WASHINGTON — An Oklahoma Highway Patrol trooper joined a coalition of groups here this week to warn lawmakers against allowing bigger and heavier trucks on the nation’s highways.
“Unleashing bigger trucks onto Oklahoma highways is the last thing we need,” said trooper Todd Hatchett. “They’re nothing but bad news.”
Hatchett, secretary of the Oklahoma State Troopers Association, visited the offices of Sen. Jim Inhofe, R-Tulsa, and Rep. Markwayne Mullin, R-Westville. Both serve on the committees that are crafting legislation to set long-term transportation policy.
The last highway bill mandated a study of how truck weights and sizes affect safety and road conditions. The Federal Highway Administration is required to submit the results of the study to Congress in November.
A House bill would give states the authority to raise the weight limits for single-trailer trucks from 80,000 pounds to 97,000 pounds, provided the truck has six axles.
The American Trucking Associations supports that bill and other efforts to allow bigger trucks, including longer trailers. Oklahoma is currently one of 17 states that allows triple-trailers on limited networks of roads.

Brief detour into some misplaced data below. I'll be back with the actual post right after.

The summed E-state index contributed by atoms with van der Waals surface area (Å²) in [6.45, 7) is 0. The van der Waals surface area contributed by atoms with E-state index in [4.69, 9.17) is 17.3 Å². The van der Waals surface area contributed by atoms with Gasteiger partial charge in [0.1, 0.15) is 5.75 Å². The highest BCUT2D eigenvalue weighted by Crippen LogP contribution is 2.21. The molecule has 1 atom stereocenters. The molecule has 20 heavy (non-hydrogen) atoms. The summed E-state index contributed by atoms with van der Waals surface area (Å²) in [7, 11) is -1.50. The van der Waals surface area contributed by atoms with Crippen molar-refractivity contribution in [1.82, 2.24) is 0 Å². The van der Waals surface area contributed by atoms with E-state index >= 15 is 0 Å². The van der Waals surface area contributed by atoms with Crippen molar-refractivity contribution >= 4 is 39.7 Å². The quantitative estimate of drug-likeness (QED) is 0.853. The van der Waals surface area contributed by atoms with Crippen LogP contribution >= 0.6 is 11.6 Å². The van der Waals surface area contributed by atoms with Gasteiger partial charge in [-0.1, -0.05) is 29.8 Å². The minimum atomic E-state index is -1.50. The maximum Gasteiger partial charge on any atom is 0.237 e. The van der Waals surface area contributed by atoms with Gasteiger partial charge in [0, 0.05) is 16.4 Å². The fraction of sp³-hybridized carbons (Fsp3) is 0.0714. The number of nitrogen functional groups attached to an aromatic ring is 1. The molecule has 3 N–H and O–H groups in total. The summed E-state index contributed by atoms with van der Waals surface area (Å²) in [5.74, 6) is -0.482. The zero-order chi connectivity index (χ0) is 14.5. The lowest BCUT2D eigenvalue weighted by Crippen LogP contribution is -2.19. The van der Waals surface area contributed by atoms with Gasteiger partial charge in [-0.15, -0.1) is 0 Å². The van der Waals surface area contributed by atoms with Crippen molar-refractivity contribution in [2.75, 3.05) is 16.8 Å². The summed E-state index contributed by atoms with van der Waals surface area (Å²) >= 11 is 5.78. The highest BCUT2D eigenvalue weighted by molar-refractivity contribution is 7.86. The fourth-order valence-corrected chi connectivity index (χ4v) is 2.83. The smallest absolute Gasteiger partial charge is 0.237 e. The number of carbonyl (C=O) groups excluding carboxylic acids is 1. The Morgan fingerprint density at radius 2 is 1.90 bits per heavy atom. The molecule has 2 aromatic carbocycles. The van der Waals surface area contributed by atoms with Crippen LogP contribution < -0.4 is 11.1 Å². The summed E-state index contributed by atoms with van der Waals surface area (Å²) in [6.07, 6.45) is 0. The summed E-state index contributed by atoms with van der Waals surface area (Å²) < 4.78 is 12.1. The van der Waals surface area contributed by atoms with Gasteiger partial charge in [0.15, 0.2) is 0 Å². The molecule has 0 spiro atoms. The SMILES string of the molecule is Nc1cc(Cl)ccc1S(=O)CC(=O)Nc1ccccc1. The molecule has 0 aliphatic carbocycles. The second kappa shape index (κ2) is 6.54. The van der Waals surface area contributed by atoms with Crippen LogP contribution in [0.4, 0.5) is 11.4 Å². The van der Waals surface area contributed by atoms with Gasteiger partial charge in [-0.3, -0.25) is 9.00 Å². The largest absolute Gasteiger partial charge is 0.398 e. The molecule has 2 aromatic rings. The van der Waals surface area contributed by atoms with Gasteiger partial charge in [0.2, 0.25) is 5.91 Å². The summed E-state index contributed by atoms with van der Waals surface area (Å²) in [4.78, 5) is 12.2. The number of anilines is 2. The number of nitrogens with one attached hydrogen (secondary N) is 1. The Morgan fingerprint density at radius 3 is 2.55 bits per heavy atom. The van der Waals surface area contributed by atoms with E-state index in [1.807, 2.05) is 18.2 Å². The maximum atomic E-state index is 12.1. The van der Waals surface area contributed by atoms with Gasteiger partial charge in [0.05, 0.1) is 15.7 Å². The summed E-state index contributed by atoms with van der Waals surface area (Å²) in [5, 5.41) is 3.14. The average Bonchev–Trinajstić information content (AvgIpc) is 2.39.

Darrin Roth, director of highway operations for the American Trucking Associations, said there are single state studies and federal studies concluding that 97,000-pound trucks are no more dangerous than 80,000-pound ones. Allowing the larger trucks, he said, could actually reduce the number of necessary truck trips and reduce accidents.
Moreover, he said, the interstate limits have had the perverse effect of sending heavier trucks to state roads and other highways.
Hatchett said his perspective as a public safety officer was that bigger trucks pose more dangers to motorists and the roads themselves.
In his Capitol Hill meetings, Hatchett was representing the Coalition Against Bigger Trucks. That group and others held a news conference Wednesday pointing to a Marshall University study that showed a 15.5 percent higher fatality crash rate when double-trailer trucks were involved, as compared to single-trailer trucks. The same study showed crashes with six-axle trucks had a fatality rate eight times higher than crashes involving five-axle trucks.
“If safety is our top priority, which it should be, then we’d undermine that by allowing bigger, more dangerous trucks onto our already overcrowded roads,” Hatchett said. “Lawmakers in Washington need to understand there are real consequences to this decision — consequences that impact the safety of their constituents.”
According to federal statistics, large trucks were involved in 124 fatal crashes in Oklahoma in 2012. That was up from 100 in 2011.